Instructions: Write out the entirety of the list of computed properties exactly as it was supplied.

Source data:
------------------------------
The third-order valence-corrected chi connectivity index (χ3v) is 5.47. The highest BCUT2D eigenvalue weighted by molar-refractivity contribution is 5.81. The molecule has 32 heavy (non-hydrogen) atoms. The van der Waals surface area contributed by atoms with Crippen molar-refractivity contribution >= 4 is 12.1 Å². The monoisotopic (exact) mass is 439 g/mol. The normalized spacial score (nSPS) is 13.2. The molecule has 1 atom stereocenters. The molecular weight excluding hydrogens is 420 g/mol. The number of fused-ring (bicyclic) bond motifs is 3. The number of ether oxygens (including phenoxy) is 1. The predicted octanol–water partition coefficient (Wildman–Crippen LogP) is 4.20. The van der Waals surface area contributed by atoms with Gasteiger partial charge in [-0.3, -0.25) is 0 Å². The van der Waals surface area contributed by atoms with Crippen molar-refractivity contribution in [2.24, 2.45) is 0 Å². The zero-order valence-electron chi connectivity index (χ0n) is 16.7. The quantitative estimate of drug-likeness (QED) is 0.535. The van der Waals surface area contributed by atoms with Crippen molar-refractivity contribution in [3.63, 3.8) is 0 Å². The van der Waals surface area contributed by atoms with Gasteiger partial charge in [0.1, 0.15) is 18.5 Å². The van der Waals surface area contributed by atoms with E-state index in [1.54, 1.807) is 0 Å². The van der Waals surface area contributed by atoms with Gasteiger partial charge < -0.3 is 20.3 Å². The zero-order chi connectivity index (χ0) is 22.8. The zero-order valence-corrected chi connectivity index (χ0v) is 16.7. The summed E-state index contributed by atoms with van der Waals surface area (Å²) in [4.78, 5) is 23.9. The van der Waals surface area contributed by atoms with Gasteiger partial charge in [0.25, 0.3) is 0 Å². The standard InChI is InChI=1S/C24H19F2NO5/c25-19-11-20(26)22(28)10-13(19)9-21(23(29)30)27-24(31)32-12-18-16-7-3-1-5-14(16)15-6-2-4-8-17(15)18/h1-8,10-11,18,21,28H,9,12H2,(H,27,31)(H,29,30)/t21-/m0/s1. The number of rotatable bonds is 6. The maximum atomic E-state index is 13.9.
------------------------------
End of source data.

The third-order valence-corrected chi connectivity index (χ3v) is 5.47. The highest BCUT2D eigenvalue weighted by molar-refractivity contribution is 5.81. The molecule has 32 heavy (non-hydrogen) atoms. The van der Waals surface area contributed by atoms with Crippen molar-refractivity contribution >= 4 is 12.1 Å². The monoisotopic (exact) mass is 439 g/mol. The normalized spacial score (nSPS) is 13.2. The molecule has 1 atom stereocenters. The molecular weight excluding hydrogens is 420 g/mol. The number of fused-ring (bicyclic) bond motifs is 3. The number of ether oxygens (including phenoxy) is 1. The predicted octanol–water partition coefficient (Wildman–Crippen LogP) is 4.20. The van der Waals surface area contributed by atoms with Gasteiger partial charge in [-0.3, -0.25) is 0 Å². The van der Waals surface area contributed by atoms with Crippen molar-refractivity contribution in [2.24, 2.45) is 0 Å². The zero-order valence-electron chi connectivity index (χ0n) is 16.7. The quantitative estimate of drug-likeness (QED) is 0.535. The van der Waals surface area contributed by atoms with Crippen molar-refractivity contribution in [3.63, 3.8) is 0 Å². The van der Waals surface area contributed by atoms with Gasteiger partial charge in [0.1, 0.15) is 18.5 Å². The van der Waals surface area contributed by atoms with E-state index in [1.54, 1.807) is 0 Å². The van der Waals surface area contributed by atoms with Gasteiger partial charge < -0.3 is 20.3 Å². The zero-order chi connectivity index (χ0) is 22.8. The zero-order valence-corrected chi connectivity index (χ0v) is 16.7. The summed E-state index contributed by atoms with van der Waals surface area (Å²) in [4.78, 5) is 23.9. The van der Waals surface area contributed by atoms with Gasteiger partial charge in [0.25, 0.3) is 0 Å². The standard InChI is InChI=1S/C24H19F2NO5/c25-19-11-20(26)22(28)10-13(19)9-21(23(29)30)27-24(31)32-12-18-16-7-3-1-5-14(16)15-6-2-4-8-17(15)18/h1-8,10-11,18,21,28H,9,12H2,(H,27,31)(H,29,30)/t21-/m0/s1. The number of rotatable bonds is 6. The maximum atomic E-state index is 13.9.